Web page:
‘The research explores how contemporary photographic practices can have a sustained legacy and provide public benefit. It looks at how UK-based independent photographers, now and for the long-term, can make their work and related contextual material publicly accessible, and increase opportunities for the general public, researchers and students to learn about and enjoy their work.’
Dr Michael Pritchard, Director of the British Photographic History Group (http://britishphotohistory.ning.com/ ) announced that the first case studies have now been published. They concern on the current state of thinking and action in regard to the work of Liz Hingley, Daniel Meadows, and Mark Power (Magnum), and are a timely reminder of these same issues raised by New Zealand photographers, Glenn Busch, John Miller, Reg Feuz, Gil Hanly and others seeking answers, help or guidance.
Among the key points from the three case studies so far are the following:
· The planning and organisation of a photographic practice is not consistently taught, but largely learned from others and through experience. A module in photography courses about how to plan and organise work would be very useful
· Working digitally does not create a solution to the archiving of work
· Storage is difficult for peripatetic photographers
· The photographer has not made a Will to indicate what should happen to their archive
· Desire for family to benefit financially
· Uncertain of potential value of legacy (work + historical, social, cultural value)
· Concerned about what will happen to the work
· Value of establishing a relationship with a collecting institution with specialist expertise and resources
· Value of creating a catalogue listing all the work, negatives, contact sheets and contextual material and using a simple reference system for locating everything
It should go without saying that the legacy of independent photographers in New Zealand is huge, not least because the tradition of government or local body support of documentary photographic projects has been meagre and patchy, to say the least. Our history is not one of support, but rather of non-support, by most public institutions, expecting (maybe) photographers to bequeath their hard-won work free when they die. The issues explored by Jem Southam’s UK research are hugely important to anybody who values photographs as an alternative to the written histories of the world we live in. That’s one vast public benefit worth keeping for future generations.
August 9th, 2013
John B Turner reflects on a groundbreaking 1976 survey of institutional attitudes toward the collection and exhibition of photography in New Zealand and asks how much has changed.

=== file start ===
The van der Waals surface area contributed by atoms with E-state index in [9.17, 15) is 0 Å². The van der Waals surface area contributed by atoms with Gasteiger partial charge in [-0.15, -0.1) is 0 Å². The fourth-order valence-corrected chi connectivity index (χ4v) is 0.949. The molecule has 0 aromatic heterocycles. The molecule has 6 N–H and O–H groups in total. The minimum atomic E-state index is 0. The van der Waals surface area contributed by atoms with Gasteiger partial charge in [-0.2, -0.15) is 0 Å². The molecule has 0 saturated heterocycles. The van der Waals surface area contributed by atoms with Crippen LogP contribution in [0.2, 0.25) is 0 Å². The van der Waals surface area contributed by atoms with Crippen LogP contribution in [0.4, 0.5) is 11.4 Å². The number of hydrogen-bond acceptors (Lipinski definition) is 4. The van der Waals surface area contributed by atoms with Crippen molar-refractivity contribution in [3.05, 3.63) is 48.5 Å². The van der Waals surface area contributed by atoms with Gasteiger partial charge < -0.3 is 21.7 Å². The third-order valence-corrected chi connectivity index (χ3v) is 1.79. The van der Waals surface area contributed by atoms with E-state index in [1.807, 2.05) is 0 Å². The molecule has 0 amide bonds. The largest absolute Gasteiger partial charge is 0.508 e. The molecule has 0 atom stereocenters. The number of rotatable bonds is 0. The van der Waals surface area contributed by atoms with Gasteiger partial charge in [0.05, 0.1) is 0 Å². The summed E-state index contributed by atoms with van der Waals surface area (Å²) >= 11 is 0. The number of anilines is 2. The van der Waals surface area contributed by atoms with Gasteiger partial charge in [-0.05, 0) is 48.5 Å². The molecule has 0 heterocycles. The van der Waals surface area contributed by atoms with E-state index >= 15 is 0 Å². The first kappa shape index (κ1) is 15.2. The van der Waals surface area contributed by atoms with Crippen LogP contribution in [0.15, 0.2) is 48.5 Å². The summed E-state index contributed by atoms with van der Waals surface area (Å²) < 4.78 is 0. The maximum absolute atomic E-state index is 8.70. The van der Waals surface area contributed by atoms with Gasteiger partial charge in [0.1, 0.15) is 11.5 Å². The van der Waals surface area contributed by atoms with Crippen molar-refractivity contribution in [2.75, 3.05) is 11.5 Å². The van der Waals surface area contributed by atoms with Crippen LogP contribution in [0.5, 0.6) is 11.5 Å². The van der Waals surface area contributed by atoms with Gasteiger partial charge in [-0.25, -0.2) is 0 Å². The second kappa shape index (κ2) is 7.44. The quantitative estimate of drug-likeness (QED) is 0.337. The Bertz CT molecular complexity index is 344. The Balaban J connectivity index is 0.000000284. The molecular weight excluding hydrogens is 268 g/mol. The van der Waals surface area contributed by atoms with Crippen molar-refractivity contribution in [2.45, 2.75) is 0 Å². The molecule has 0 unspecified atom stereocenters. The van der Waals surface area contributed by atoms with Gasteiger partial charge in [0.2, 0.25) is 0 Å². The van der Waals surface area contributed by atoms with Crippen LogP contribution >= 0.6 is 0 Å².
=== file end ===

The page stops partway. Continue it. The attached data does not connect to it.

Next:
The State of New Zealand Photography
In 1976, two years after PhotoForum was founded, and following The Active Eye survey of contemporary photography, Ted Quinn set out to document the state of photography as an art in New Zealand.
What he found was ignorance, outright dismissal, and confusion. But there was also enthusiasm in the air and positive signs of a growing interest in the medium, among the quiet cries for help from organisations keen to do something but unsure about what to do or how to do it.
Private collectors were virtually nonexistent and almost nobody thought of buying a photograph.
One arts centre didn’t know if there was enough interest in photography to make it worthwhile holding shows, and more than one dealer claimed that photography was not an art and would not be shown by them.
The Auckland Art Gallery had only recently started its photography collection and our National Art Gallery said they had neither a photographic collection, nor intentions regarding photography.
The Govett-Brewster Gallery, now the foremost promoter of contemporary art, was thinking of collecting historical work, and the John Leech Gallery, now a leader in selling historical photography, said they only dealt with original works of art.
Almost hidden in PhotoForum’s web archive, Ted Quinn’s snapshot of the time is well worth revisiting as a reminder of how much has changed in the New Zealand art scene in regard to the acceptance of photography as art and social document. New Zealand’s universities and polytechnics, starting in the mid-1960s have nurtured influential teachers, who in turn spread their knowledge and enthusiasm throughout secondary and tertiary education.
PhotoForum, nearing its 40th birthday, had a role to play as an independent observer and catalyst for change relating to issues documented and discussed by Ted Quinn. Ted, like many PhotoForum activists was then a photography student at the Elam School of Fine Arts. His enthusiasm and prolific output as assistant editor of PhotoForum magazine and our tabloid PhotoForum Supplement’s warranted him the title of Research Secretary. And he carried out his job with imagination and prodigious energy. A peer of John Reynolds and George Baloghy, with whom he exhibited outside of Elam, he later became a photo therapist in England and editor of a magazine for the profession. Trying to contact him to contribute to our documentation of PhotoForum at 40, however, has so far been what Eric Lee-Johnson would call “a great unsuccess”. (Please tell us if you know how we can get in touch with Ted.)
Some of the public art galleries, museums, libraries and private galleries would have changed their name, been subsumed into another branch or organisation, or disappeared altogether. That is particularly so for the small, enthusiastic, underfunded photo galleries that flourished and for a brief time, helped to change the climate for taking photography more seriously than hitherto. We can’t say much for the 50% of canvassed organisations that did not respond to Ted’s survey, but we did know that raised some embarrassing questions about why photography was being neglected by those who should have known better.